The introduction of GDPR led to one of the biggest frenzies in corporate activity we’ve seen in quite some time. A lot of it quite unnecessary and hysterical, based on incomplete information and bad advice.
Sure, it was necessary to get ready for GDPR and to ensure that we were compliant. The really important point is that it still is.
But the tendency for some might be to think that GDPR came and GDPR went and the sky didn’t fall in and the world didn’t end and, well, nothing much happened.
Well, that is nothing much has happened yet.
But the absence of evidence is not evidence of absence.
We are still in the very early days of GDPR implementation. We’ve known it was coming for over two years (the GDPR was actually passed into law in May 2016 but it was given a two year lead time in order to enable businesses to get ready.) And so we have been told in no uncertain terms that, as there was such a long lead time, there would be no grace period and the law would be enforced in full from the outset.
But even then, legal enforcement isn’t something we are likely to see the results of overnight. It will take time before we will see the results of reported cases, and public reports of what penalties are likely to be imposed.
But that does not mean we can be complacent in the meantime.
So, to get an idea of what non-compliance with article 27 of the GDPR might look like we have to go back in time a little to a case involving WhatsApp.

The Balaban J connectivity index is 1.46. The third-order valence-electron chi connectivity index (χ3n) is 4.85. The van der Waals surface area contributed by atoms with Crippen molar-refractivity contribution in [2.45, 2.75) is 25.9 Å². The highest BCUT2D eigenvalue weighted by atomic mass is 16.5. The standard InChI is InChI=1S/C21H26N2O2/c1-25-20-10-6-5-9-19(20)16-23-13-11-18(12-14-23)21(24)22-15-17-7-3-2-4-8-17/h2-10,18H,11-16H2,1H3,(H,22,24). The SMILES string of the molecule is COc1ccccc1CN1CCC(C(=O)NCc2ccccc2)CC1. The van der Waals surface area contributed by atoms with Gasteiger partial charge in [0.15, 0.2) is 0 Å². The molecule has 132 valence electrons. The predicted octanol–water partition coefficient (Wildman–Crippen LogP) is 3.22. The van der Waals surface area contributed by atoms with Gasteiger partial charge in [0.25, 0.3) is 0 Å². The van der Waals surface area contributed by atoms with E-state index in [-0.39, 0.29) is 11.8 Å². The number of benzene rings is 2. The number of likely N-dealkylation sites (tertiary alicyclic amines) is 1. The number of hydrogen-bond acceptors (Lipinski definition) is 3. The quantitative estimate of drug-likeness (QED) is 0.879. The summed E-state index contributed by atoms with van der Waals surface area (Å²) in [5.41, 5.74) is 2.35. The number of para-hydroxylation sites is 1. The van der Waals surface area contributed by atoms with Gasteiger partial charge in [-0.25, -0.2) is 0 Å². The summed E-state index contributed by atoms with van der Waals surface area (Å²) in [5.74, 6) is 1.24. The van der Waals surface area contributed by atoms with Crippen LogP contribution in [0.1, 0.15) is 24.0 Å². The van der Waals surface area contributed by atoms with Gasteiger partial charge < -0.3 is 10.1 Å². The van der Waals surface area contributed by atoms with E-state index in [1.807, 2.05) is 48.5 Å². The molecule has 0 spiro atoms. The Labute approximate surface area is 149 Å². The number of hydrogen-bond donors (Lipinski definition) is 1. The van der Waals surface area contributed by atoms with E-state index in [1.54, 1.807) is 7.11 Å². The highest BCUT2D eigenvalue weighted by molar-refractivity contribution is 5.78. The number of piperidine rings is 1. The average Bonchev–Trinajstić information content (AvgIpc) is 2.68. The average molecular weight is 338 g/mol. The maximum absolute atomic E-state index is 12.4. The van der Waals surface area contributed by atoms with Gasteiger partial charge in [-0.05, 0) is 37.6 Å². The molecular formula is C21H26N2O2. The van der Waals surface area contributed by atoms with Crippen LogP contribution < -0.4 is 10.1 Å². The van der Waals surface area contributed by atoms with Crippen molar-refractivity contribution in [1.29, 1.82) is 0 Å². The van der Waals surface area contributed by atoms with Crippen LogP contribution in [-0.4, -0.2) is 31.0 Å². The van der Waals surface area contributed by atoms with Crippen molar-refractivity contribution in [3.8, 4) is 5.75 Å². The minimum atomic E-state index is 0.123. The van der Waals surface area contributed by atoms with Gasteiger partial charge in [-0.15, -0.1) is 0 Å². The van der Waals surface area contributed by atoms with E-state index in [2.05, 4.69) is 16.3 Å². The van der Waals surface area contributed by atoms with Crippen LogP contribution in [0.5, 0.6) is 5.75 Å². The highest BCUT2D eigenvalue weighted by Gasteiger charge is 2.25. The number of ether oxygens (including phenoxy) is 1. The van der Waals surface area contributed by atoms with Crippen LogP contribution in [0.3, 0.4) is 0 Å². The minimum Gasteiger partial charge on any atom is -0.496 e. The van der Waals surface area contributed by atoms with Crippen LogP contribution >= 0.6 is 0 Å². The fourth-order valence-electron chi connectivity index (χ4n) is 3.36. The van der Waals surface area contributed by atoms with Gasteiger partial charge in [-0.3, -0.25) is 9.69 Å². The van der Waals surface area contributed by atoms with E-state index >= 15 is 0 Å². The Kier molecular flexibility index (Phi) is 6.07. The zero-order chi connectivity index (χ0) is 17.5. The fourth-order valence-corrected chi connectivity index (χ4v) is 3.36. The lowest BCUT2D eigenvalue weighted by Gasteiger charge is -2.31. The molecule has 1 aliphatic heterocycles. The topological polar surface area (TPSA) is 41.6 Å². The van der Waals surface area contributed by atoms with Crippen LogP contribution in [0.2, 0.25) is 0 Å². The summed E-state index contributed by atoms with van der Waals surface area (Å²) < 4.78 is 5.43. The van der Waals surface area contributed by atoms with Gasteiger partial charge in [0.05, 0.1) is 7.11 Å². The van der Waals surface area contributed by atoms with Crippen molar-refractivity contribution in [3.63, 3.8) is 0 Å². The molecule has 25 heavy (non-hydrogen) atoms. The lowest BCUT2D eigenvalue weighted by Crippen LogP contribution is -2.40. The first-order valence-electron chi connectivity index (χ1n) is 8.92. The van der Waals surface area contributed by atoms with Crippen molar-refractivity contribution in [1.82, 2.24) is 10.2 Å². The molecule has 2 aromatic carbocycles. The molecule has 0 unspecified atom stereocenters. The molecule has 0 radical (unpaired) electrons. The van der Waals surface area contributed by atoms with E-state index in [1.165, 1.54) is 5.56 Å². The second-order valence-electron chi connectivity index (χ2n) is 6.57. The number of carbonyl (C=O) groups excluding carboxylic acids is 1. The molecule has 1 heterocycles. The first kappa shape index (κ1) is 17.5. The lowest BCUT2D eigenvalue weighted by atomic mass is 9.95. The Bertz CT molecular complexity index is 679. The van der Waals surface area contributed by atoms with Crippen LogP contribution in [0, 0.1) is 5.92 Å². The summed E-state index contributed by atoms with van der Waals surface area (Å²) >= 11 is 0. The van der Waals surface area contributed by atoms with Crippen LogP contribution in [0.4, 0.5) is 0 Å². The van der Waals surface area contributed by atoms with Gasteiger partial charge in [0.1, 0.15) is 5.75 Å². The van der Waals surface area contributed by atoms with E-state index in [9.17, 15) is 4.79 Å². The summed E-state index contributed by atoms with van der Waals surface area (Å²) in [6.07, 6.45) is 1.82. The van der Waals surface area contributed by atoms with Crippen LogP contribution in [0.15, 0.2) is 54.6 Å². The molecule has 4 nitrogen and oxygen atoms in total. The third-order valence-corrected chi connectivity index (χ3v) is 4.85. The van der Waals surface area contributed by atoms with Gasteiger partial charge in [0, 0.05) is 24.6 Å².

WhatsApp were taken to task by the Dutch government under the Dutch laws that preceded GDPR which included a provision similar to article 27 which require a controller processing data on behalf of data subjects based in the Netherland to have a presence in that jurisdiction. WhatsApp didn’t.
The Dutch data protection authority issued WhatsApp with a compliance order an imposed a penalty of €10,000.00 for each day that they failed to comply. WhatsApps then appealed to the Dutch Administrative Court who ruled against them and so, presumably, they must have ended up with a hefty legal bill into the bargain.
That was back in 2016 and under the data protection laws that preceded GDPR. The really important thing to note here is that the GDPR strengthened and increased EU the system of fines for enforcement of data protection laws.
So while the WhatsApp case is the closest thing to a precedent that we currently have in this area, the system of fines under GDPR is only likely to go one way, and that is up.
Now WhatsApp is owned by Facebook, and presumably, this kind of thing, while embarrassing, is relatively small beer for them in the grander scheme of things.
Could you say the same about your business?
There’s a very interesting piece with some more detail on the WhatsApp case here.